One of Egypt's remaining independent news outlet was raided on Monday after one if its editors had been arrested on Friday. This as the Cairo International Film Festival celebrates the different forms of expression on screen.
The office of online news outlet Mada Masr was raided by nine plainclothes police officers according to a report by one of its senior editors. Three journalists were detained and then released several hours later in the evening.
A television crew from France 24 was also at the scene and witnessed the raid.
The journalists' release came as their editor, Shady Zalat, who was arrested on Friday, was also released on Sunday on a highway just outside the city.
“It's happening all over the region, it's unpredictable, we definitely lack consistency,” film critic and programmer Joseph Fahim said.
Freedom to express
In a region that has witnessed growing attempts to curtail freedom of expression, films have become a means to raise issues in a different way, film historian Magda Wassef said.
In Egypt, in particular, those clampdowns have become increasingly common.
“Abysmal, bad, depressing. It's definitely the worst in my lifetime,” Fahim said of current state in Egypt.
He added: “I think lots has been written about the fact that [the] government is seizing production entirely. And through all of the conglomerates, and not just in film, in TV as well."
Even still, the film industry in Egypt, once the Hollywood of the Middle-East, North Africa region (MENA), is still healthy.
“Because movies do make money at the box office. Egyptian cinema is still the highest [producing], products are being sold to Saudi channels and the satellite channels in general," he said.
Smell of Freedom
Despite the inconsistent production across the region, there are some other bright points.
One industry that caught the eye of many film critics and cinephiles is that of Tunisia.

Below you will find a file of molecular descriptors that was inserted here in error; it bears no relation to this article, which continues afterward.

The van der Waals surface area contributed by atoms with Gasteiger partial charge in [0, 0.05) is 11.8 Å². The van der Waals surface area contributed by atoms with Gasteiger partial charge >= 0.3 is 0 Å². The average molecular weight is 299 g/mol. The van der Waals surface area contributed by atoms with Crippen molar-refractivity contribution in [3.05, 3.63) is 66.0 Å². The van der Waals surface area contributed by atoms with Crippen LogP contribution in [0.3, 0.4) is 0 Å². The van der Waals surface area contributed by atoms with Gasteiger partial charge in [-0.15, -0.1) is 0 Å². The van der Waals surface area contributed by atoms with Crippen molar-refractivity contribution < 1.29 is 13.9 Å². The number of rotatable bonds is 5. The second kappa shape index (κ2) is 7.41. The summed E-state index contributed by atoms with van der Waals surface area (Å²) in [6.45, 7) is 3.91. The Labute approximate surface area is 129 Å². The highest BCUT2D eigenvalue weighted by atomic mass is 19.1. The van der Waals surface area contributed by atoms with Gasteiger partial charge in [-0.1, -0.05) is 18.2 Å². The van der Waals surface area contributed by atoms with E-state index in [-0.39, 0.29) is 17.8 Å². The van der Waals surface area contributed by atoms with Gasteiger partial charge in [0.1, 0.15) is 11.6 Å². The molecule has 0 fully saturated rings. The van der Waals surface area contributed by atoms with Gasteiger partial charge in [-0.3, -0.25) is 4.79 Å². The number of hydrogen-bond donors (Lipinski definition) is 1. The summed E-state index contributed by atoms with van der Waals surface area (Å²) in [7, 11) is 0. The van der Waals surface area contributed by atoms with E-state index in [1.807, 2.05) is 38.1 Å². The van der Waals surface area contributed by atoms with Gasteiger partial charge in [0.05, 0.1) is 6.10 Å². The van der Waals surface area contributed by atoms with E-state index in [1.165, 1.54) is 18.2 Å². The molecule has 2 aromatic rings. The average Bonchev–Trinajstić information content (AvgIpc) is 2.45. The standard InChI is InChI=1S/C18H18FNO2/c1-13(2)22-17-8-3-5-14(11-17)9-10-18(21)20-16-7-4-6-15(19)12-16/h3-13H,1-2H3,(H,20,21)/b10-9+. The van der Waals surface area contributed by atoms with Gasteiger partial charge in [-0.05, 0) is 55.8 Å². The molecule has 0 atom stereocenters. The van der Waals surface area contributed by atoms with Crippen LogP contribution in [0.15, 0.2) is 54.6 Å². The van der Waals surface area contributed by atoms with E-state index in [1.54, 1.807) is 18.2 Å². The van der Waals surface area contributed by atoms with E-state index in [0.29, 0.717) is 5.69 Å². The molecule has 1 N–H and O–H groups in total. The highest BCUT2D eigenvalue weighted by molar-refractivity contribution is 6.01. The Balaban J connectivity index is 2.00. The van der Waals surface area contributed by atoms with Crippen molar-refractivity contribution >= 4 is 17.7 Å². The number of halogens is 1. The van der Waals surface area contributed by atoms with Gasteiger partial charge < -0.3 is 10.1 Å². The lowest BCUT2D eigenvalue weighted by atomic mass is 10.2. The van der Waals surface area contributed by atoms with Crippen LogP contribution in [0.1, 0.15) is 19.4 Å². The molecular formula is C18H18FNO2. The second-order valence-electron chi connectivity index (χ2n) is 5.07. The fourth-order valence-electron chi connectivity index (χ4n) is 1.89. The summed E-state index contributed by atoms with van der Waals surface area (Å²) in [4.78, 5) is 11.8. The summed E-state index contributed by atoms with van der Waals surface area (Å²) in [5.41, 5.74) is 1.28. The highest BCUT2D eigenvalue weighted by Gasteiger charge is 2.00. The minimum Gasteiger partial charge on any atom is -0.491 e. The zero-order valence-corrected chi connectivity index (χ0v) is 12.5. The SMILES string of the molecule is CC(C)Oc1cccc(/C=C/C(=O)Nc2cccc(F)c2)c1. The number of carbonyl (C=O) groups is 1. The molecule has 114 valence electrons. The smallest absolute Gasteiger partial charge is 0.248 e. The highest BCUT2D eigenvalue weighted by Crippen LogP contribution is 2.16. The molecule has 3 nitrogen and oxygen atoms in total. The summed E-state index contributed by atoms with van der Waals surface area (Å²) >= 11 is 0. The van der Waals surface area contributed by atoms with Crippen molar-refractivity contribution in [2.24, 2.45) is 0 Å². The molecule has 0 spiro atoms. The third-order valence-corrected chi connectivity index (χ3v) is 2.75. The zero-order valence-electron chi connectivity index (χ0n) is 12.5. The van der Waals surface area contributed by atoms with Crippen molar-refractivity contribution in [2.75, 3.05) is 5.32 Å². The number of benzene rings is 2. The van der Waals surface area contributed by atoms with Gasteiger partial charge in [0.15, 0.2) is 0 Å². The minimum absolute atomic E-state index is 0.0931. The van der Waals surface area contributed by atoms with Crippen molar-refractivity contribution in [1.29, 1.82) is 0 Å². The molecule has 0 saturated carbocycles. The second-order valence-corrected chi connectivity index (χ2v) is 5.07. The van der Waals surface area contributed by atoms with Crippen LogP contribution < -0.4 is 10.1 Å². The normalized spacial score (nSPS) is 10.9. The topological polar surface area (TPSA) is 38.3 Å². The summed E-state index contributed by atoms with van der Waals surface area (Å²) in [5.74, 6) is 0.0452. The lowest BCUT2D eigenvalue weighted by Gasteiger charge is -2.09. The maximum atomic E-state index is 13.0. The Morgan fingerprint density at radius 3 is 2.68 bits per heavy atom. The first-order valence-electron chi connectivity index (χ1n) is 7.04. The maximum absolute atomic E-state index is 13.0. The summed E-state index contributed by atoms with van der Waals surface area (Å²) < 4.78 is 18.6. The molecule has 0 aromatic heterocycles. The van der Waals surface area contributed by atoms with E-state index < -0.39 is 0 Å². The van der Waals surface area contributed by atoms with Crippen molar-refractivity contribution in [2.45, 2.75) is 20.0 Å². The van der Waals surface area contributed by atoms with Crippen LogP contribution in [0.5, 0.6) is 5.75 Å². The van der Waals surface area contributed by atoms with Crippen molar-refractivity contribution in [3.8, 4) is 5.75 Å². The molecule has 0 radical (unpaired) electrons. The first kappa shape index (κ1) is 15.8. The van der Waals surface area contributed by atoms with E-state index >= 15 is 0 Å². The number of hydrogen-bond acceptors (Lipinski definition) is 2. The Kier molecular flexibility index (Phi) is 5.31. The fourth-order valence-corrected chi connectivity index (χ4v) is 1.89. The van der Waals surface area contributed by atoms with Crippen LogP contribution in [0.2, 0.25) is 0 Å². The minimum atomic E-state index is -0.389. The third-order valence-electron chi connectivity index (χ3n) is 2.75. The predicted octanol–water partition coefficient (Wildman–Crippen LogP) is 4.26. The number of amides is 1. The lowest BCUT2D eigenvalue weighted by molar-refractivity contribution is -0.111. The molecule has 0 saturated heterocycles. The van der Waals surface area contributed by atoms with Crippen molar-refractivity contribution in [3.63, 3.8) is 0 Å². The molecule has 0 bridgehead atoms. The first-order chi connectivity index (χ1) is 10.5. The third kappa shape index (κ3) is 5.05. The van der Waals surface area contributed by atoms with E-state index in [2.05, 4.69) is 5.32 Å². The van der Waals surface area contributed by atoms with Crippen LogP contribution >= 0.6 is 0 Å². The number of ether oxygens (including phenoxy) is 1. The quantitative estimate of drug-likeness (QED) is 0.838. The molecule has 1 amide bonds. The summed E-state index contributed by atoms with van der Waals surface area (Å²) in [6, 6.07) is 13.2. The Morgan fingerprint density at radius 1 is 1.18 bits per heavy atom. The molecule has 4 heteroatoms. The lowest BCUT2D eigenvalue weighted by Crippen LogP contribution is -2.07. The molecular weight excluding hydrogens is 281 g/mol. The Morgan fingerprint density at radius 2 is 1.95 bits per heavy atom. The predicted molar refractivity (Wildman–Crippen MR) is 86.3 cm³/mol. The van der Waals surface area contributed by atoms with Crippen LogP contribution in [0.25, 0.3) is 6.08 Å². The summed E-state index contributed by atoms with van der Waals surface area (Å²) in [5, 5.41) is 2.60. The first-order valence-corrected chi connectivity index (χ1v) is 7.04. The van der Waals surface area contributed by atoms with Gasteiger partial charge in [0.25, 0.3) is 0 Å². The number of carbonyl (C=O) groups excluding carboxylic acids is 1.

The Tunisian film industry appears to have the right combination of freedom, support and creative know-how.
“It's amazing, it's audience are absolutely astounding, everything is sold out…You go there and you definitely smell the freedom of the city reflected in the movies.”
The situation is similar in Morocco, though the production rate is not as high. This year's big film Adam has already wowed international audiences and will represent Morocco in the Oscar's Foreign film category.
“The Maghreb in general, has had a better year, whether it's Morocco and Tunisia but also Algeria,” says Fahim
The key to much of the booming success in other countries has been co-production.
Many countries that don't have the financial support from the government, often enter into co-productions with France, or Germany.
Adam, for example, was a coproduction between Morocco, France and Serbia.
Another example of a country whose film industry is also is beginning to grow is Saudi Arabia.
Although a little behind the times, Riyadh opened its first public cinema last year.
That in turn set in motion its own film industry.
“Saudi Arabia also had an amazing year with three very remarkable movies,” notes the film critic.
He mentions the Saudi director debut film Scales which already won at the Venice International Film Festival and is in the Arab competition for the Cairo International Film Festival.
But the growth of these younger industries is coupled with the unpredictability of the times.
“It's happening all over the region. It's unpredictable. We definitely lack consistently. It's also we're operating under – apart from Tunis- we're also operating under a very precarious when it comes to censorship. So we don't know what's happening exactly.”